Mechanism of Thioredoxin Reductase — a Collaborative Project

There are two main areas of research in my lab. First, we are concerned with the mechanistic enzymology of high molecular weight thioredoxin reductases. The mammalian form of this enzyme contains the rare amino acid selenocysteine. One focus of this project is to understand why the mammalian enzyme requires this rare amino acid, while other homologues from C. elegans and D. melanogaster contain a conventional cysteine residue instead. We use protein engineering and protein semisynthesis techniques to study these enzymes. Semisynthesis allows us to insert a number of non-natural amino acids into the enzyme, as well as produce the mammalian form of the enzyme containing selenocysteine. X-ray crystallography, NMR spectroscopy, peptide synthesis, and steady-state kinetics are all techniques emphasized in my laboratory.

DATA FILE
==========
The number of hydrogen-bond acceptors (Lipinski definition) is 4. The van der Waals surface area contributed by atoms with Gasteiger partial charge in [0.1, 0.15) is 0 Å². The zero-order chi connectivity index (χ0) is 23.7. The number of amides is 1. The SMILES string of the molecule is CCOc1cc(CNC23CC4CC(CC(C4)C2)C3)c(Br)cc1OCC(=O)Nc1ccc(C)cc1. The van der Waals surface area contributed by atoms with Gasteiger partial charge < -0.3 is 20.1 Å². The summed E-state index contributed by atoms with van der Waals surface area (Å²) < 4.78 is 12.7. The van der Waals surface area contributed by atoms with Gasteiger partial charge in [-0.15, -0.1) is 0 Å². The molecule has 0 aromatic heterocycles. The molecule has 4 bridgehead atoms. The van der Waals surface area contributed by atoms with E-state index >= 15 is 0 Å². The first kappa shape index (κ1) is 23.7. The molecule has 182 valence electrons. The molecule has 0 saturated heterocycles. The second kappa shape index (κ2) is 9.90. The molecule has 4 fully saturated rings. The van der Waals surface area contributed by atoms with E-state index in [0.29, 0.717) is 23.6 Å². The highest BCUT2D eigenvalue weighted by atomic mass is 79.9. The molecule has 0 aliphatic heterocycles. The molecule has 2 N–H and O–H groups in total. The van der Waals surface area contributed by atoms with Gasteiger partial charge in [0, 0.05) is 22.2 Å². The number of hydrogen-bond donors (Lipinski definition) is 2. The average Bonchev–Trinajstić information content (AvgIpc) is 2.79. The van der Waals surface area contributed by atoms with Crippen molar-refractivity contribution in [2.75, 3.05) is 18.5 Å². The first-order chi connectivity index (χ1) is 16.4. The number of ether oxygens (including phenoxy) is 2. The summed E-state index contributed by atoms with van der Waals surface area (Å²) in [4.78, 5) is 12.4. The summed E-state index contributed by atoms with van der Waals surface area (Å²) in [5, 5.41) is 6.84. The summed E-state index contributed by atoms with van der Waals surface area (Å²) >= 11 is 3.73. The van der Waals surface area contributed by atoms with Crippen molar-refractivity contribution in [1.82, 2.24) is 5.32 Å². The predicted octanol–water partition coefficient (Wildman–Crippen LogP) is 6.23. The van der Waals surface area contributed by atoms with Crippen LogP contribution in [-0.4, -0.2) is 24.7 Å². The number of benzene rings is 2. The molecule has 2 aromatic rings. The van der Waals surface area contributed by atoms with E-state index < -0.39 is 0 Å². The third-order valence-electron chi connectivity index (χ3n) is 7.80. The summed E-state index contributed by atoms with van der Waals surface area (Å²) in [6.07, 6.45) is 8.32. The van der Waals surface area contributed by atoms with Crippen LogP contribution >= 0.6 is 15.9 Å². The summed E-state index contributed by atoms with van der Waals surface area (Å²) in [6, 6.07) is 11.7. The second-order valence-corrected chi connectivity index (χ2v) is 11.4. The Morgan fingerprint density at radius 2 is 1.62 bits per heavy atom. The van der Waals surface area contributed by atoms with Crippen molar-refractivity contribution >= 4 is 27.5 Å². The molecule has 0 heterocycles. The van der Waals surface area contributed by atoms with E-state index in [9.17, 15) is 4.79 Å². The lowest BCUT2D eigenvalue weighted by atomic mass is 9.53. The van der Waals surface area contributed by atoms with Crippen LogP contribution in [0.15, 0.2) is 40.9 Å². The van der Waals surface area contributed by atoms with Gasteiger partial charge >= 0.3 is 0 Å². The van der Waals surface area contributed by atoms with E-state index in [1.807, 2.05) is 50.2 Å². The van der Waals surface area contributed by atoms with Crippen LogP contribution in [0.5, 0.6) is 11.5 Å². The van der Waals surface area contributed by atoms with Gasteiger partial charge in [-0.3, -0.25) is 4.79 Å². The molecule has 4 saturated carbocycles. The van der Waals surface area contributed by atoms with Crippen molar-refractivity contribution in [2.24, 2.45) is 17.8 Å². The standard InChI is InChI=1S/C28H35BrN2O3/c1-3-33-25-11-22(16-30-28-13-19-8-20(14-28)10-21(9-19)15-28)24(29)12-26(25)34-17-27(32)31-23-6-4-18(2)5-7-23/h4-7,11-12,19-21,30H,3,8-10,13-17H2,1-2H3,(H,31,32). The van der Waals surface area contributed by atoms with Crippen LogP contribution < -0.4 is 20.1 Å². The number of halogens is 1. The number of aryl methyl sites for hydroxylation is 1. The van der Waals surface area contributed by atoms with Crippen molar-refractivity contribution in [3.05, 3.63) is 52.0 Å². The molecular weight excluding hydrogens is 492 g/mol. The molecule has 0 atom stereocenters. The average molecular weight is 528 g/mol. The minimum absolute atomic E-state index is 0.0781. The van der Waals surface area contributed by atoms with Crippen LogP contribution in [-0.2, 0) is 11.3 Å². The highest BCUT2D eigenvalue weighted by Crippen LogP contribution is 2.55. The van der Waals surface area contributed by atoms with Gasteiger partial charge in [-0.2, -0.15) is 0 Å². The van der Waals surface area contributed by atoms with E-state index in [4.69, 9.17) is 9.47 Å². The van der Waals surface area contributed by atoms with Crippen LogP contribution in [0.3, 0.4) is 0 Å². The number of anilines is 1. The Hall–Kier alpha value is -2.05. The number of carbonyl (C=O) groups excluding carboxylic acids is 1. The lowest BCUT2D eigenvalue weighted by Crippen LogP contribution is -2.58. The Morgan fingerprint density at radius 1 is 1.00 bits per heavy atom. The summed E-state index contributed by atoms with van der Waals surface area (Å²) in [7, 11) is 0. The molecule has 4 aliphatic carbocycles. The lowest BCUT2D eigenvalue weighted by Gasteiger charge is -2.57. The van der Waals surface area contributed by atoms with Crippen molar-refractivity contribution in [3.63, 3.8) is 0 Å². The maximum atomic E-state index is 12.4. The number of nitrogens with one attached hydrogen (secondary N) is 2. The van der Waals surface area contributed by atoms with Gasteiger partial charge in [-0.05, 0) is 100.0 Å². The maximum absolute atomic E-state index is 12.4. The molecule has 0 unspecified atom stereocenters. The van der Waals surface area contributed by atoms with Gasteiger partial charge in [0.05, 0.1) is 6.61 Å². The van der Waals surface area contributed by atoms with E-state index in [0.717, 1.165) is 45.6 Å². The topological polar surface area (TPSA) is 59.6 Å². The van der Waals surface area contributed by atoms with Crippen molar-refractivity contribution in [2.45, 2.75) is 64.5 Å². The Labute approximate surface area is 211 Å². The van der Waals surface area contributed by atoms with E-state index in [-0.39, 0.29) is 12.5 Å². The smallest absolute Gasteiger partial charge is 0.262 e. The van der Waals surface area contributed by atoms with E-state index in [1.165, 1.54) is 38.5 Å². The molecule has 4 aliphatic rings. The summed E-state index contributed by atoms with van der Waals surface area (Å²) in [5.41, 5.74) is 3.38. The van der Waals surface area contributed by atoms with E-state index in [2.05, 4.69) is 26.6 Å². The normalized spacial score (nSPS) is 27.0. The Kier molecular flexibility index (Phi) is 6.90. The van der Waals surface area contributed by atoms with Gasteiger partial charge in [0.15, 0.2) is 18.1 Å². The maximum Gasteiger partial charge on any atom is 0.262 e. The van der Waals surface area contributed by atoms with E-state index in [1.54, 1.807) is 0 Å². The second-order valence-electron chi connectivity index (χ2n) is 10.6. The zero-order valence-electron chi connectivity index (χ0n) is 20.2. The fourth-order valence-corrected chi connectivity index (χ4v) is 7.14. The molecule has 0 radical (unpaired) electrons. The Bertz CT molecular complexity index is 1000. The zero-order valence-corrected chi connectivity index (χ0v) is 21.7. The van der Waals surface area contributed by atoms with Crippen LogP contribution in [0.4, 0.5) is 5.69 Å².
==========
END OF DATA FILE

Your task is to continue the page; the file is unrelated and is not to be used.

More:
A second project involves developing new methods for regioselective disulfide bond formation in peptides and small proteins. A large challenge for peptide chemists is correctly pairing half-cystinyl residues. This is achieved through orthogonal protection/deprotection schemes using multiple protecting groups for the sulfhydryl group of cysteine. These groups are then selectively removed one at a time to form the correct disulfide bond.